The Beaux Arts, a restaurant across the street from the Ecole des Beaux Arts was a restaurant that formed my idea of French food as much as any other. Both Liebling and Root were known to have eaten there and it seemed to play a role in the formation of their tastes as well as mine. My first visit was in '59 or '60 and I returned a few times with my wife in the mid and late sixties to enjoy the food and selections of house wines in carafe. I don't recall when we first returned to a disappointing meal, but we were surprised to see it mentioned not so long ago in the NY Times, even with the admonition that it was not what it once was. It's one thing to drink in a bar once frequented by famous poets, or a cafe where the philosophers met, but it seems quite pointless to eat in a restaurant that was once frequented by connoisseurs if the food is longer recommendable.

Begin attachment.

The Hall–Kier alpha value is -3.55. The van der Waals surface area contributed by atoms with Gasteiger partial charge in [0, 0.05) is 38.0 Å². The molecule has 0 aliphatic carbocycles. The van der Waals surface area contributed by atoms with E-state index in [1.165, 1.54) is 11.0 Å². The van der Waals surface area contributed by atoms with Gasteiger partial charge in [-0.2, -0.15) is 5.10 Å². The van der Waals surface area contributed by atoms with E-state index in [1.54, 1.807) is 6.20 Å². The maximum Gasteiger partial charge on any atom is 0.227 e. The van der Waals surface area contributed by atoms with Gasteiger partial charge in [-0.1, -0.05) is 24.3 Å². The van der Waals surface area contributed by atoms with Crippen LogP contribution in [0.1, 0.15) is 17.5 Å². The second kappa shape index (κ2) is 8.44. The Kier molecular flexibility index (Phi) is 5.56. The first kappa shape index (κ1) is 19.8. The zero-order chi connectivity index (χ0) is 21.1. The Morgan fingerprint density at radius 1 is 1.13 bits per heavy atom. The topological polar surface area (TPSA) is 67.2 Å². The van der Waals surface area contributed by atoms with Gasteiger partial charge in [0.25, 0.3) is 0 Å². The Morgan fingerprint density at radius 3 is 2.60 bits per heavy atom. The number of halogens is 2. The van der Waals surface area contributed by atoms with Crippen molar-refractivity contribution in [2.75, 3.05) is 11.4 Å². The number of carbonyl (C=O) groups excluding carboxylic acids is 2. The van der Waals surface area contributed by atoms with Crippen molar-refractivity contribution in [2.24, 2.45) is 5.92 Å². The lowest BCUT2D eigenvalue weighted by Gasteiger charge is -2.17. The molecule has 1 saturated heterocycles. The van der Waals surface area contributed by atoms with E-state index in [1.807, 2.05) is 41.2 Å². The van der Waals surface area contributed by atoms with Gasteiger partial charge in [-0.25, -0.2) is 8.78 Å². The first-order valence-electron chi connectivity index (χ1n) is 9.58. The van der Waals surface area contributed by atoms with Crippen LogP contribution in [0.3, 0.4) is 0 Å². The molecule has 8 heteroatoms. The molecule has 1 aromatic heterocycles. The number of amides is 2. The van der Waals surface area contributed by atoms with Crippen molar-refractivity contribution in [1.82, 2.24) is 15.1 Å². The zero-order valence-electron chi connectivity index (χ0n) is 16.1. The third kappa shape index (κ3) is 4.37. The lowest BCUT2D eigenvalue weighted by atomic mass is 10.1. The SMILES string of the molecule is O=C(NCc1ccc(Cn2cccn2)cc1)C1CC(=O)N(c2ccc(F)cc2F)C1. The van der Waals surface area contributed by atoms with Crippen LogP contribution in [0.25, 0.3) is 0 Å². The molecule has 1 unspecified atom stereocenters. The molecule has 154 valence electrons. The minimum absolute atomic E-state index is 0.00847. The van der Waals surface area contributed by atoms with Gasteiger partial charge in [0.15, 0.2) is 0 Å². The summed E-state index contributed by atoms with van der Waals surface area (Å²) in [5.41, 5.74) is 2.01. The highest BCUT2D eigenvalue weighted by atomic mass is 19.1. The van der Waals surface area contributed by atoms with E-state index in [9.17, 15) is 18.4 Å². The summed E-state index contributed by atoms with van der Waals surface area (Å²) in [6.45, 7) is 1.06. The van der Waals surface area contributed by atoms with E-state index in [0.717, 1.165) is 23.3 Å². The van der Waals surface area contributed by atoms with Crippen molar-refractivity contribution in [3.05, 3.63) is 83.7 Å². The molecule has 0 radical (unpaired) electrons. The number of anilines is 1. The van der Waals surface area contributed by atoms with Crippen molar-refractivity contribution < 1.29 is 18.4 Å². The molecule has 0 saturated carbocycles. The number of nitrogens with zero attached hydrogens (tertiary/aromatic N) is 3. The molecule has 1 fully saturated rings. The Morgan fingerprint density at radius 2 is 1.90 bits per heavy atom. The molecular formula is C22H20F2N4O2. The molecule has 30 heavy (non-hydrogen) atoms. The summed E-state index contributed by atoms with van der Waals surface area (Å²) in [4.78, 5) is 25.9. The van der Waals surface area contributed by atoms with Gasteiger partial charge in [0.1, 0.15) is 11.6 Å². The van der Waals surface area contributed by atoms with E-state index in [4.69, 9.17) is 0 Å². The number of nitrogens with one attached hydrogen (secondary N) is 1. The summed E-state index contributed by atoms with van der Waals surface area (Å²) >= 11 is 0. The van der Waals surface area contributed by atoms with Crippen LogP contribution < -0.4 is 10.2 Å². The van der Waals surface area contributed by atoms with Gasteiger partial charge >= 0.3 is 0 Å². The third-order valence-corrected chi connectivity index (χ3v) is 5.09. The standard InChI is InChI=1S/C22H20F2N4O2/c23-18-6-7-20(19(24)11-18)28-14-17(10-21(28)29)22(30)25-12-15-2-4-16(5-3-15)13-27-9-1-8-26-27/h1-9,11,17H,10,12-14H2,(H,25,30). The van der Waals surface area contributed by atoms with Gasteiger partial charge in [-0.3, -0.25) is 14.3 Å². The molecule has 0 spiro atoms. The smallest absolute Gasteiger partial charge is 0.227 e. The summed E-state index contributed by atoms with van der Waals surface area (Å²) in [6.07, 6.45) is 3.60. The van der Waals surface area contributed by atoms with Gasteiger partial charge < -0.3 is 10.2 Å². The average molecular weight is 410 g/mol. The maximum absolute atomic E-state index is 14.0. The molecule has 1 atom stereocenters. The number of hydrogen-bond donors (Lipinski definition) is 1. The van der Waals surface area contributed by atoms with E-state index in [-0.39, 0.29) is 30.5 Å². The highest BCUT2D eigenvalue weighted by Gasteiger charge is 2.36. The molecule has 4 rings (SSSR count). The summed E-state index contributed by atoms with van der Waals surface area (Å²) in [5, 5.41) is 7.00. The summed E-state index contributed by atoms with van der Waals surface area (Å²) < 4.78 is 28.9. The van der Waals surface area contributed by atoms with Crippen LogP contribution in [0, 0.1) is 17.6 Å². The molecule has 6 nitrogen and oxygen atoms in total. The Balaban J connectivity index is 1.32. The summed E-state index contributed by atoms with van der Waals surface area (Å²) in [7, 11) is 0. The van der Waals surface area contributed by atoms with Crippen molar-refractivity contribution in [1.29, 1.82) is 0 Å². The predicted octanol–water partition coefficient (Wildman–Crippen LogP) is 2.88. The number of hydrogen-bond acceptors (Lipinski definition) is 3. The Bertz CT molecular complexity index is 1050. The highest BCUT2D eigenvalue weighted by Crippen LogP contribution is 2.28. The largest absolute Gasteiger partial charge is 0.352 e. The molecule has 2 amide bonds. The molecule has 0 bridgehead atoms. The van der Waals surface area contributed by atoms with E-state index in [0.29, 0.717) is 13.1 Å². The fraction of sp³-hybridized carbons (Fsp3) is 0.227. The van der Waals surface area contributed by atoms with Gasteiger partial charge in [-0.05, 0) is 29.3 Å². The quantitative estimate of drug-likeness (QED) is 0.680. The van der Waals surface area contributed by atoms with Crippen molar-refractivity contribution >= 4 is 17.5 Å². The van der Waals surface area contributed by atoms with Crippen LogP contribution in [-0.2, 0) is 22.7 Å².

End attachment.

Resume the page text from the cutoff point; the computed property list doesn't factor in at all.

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#30 Louisa Chu

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Posted 12 September 2003 - 02:04 AM

The guest chefs will be cooking at the Relais - not ADPA!